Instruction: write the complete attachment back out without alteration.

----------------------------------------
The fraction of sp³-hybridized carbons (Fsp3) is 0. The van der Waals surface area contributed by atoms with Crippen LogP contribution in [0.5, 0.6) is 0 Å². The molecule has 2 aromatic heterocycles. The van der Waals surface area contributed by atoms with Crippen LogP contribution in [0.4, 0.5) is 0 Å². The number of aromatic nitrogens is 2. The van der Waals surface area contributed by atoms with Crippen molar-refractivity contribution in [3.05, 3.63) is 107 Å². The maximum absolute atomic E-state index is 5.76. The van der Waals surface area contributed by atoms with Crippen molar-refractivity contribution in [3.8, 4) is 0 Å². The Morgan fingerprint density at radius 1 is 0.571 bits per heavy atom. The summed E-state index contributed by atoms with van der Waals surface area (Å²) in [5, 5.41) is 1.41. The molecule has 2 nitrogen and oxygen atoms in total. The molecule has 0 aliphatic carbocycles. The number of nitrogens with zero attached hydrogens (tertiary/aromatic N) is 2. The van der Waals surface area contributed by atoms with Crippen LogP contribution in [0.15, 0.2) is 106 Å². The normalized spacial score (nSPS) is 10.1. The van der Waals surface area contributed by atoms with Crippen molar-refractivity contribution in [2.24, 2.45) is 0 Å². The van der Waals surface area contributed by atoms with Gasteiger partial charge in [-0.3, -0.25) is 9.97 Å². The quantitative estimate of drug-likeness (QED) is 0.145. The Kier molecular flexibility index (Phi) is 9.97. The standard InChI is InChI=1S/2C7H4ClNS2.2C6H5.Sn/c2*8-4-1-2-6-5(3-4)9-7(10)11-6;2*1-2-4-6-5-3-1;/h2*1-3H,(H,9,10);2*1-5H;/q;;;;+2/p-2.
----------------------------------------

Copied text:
The fraction of sp³-hybridized carbons (Fsp3) is 0. The van der Waals surface area contributed by atoms with Crippen LogP contribution in [0.5, 0.6) is 0 Å². The molecule has 2 aromatic heterocycles. The van der Waals surface area contributed by atoms with Crippen LogP contribution in [0.4, 0.5) is 0 Å². The number of aromatic nitrogens is 2. The van der Waals surface area contributed by atoms with Crippen molar-refractivity contribution in [3.05, 3.63) is 107 Å². The maximum absolute atomic E-state index is 5.76. The van der Waals surface area contributed by atoms with Crippen molar-refractivity contribution in [3.8, 4) is 0 Å². The Morgan fingerprint density at radius 1 is 0.571 bits per heavy atom. The summed E-state index contributed by atoms with van der Waals surface area (Å²) in [5, 5.41) is 1.41. The molecule has 2 nitrogen and oxygen atoms in total. The molecule has 0 aliphatic carbocycles. The number of nitrogens with zero attached hydrogens (tertiary/aromatic N) is 2. The van der Waals surface area contributed by atoms with Crippen LogP contribution in [0.15, 0.2) is 106 Å². The normalized spacial score (nSPS) is 10.1. The van der Waals surface area contributed by atoms with Crippen molar-refractivity contribution in [2.24, 2.45) is 0 Å². The van der Waals surface area contributed by atoms with Gasteiger partial charge in [-0.3, -0.25) is 9.97 Å². The quantitative estimate of drug-likeness (QED) is 0.145. The Kier molecular flexibility index (Phi) is 9.97. The standard InChI is InChI=1S/2C7H4ClNS2.2C6H5.Sn/c2*8-4-1-2-6-5(3-4)9-7(10)11-6;2*1-2-4-6-5-3-1;/h2*1-3H,(H,9,10);2*1-5H;/q;;;;+2/p-2.